Next Monday I will be helping to interview a fine pianist on our local radio station. She has been concertizing vigorously for about fifteen years and was recently mentioned in the New York Times.
Naturally I prepared by Googling the pianist’s name and checking out the first hundred or so references. Soon I clicked on a link and up came a large painting of a nude woman. Below the painting was the pianist’s name, the only text on the whole webpage. Non-plussed, I goggled. Finally I said to my self, “Self, before you ask the pianist about this picture, you’ve got to know whether she painted it, or whether she’s the subject.” Frantic web searches ensued. For some reason it was difficult to resolve the issue.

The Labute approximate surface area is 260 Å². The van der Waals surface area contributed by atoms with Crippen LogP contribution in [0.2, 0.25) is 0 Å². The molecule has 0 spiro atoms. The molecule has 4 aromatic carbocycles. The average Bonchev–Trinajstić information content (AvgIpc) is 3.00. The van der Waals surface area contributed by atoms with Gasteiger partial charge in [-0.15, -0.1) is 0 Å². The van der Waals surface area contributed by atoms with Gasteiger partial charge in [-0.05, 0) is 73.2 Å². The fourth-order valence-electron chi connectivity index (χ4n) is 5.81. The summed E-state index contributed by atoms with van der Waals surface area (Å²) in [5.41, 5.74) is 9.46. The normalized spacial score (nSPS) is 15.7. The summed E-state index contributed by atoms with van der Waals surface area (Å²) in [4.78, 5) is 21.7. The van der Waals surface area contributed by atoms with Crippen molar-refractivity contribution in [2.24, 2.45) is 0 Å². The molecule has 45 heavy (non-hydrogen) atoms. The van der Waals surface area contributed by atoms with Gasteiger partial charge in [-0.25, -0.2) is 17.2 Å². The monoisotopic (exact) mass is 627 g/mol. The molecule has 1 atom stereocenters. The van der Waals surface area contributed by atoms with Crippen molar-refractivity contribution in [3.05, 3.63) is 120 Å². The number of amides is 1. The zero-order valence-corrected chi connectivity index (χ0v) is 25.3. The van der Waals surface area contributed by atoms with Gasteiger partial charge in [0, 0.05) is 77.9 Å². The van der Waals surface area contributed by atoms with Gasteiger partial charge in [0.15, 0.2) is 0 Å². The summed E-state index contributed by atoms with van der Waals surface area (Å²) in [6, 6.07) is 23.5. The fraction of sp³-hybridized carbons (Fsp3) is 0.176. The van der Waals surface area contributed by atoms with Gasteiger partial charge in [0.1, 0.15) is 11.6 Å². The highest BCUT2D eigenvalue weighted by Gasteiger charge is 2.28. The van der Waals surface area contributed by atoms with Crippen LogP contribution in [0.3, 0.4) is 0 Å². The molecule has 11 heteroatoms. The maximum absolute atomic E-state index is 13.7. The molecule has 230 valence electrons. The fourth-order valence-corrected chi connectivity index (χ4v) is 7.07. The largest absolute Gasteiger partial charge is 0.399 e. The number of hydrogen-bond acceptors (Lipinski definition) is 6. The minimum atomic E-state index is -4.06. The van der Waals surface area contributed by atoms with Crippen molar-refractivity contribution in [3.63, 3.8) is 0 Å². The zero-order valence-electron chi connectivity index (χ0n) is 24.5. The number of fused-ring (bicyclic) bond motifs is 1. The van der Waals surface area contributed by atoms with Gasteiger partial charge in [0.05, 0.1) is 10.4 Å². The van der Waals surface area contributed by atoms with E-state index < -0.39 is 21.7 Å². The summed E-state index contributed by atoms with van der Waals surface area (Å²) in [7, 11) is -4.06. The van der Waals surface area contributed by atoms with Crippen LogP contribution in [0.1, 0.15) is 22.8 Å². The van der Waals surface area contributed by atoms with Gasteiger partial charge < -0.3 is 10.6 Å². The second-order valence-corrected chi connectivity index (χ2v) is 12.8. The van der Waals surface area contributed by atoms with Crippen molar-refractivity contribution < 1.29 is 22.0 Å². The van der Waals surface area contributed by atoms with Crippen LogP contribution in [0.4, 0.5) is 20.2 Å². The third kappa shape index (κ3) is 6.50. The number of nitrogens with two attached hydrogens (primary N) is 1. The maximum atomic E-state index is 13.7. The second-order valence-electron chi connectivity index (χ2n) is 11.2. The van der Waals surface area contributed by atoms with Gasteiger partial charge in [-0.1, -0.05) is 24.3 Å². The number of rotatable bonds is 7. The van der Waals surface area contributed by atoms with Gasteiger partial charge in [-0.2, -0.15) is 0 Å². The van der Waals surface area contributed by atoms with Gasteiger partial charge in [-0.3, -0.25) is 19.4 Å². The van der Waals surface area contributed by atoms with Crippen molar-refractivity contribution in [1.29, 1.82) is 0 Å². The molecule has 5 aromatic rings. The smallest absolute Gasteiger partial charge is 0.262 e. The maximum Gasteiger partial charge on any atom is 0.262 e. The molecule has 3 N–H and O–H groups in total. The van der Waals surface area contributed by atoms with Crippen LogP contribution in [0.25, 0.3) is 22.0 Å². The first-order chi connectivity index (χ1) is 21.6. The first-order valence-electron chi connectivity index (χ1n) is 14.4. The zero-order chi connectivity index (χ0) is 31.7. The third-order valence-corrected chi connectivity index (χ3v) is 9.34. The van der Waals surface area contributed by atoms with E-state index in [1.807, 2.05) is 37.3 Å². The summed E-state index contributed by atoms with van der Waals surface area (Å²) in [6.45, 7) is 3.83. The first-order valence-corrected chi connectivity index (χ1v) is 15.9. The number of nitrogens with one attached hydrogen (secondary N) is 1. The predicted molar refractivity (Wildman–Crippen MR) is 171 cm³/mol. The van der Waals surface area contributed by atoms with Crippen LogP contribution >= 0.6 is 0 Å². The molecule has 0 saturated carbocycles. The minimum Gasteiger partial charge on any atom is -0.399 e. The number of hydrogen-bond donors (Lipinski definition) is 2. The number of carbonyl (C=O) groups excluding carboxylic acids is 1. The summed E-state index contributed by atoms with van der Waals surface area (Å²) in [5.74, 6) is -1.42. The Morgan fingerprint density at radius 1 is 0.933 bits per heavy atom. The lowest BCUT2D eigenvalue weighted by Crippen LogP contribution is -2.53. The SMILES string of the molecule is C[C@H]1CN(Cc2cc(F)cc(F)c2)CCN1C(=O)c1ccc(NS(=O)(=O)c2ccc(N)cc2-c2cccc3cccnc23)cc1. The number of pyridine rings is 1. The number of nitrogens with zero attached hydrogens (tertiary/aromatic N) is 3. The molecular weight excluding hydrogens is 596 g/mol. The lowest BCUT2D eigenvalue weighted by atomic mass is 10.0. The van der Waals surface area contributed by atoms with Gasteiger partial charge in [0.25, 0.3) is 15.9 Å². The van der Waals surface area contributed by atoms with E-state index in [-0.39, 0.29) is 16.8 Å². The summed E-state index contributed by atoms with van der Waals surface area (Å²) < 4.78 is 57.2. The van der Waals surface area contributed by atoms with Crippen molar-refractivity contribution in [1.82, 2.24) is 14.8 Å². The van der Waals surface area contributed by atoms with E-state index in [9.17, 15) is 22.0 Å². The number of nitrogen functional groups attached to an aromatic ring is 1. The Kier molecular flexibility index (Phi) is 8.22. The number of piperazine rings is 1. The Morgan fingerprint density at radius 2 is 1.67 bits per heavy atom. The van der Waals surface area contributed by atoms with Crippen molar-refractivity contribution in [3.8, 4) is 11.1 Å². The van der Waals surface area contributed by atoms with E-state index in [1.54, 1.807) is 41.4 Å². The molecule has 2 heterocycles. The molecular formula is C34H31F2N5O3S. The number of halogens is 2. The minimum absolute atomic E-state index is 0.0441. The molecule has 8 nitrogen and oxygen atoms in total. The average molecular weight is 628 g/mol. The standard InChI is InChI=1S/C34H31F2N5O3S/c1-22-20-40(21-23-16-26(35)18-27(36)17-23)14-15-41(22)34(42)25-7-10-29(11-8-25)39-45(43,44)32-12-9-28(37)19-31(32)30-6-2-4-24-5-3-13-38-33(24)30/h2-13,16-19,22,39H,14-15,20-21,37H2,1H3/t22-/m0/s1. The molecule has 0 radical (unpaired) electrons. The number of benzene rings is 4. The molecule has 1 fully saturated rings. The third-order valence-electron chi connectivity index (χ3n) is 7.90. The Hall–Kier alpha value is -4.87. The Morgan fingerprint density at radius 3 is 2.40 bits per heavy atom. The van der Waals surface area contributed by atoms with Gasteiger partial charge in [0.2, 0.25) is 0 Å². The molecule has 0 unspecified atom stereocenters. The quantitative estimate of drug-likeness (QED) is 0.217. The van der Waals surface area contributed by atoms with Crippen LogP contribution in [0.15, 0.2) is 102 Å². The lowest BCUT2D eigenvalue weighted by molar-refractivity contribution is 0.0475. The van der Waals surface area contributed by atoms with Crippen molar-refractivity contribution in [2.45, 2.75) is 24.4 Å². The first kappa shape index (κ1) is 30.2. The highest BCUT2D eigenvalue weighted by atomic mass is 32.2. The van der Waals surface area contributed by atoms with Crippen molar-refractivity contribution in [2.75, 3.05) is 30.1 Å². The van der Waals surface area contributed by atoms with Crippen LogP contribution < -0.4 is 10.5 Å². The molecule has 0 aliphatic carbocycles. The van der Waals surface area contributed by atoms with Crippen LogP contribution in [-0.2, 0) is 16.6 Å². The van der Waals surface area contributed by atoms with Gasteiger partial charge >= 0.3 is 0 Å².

About five minutes later, light dawned. There is a painter whose last name is spelled almost exactly like the pianist’s, and they share the same first name. Google searches for either will yield info on both, partly due to misspellings on the web. In fact the painting had the correct name of the painter below it, but since I had found it by searching for the pianist’s name, I had not noticed the unexpected extra letter.
I shall not ask the pianist about the painting.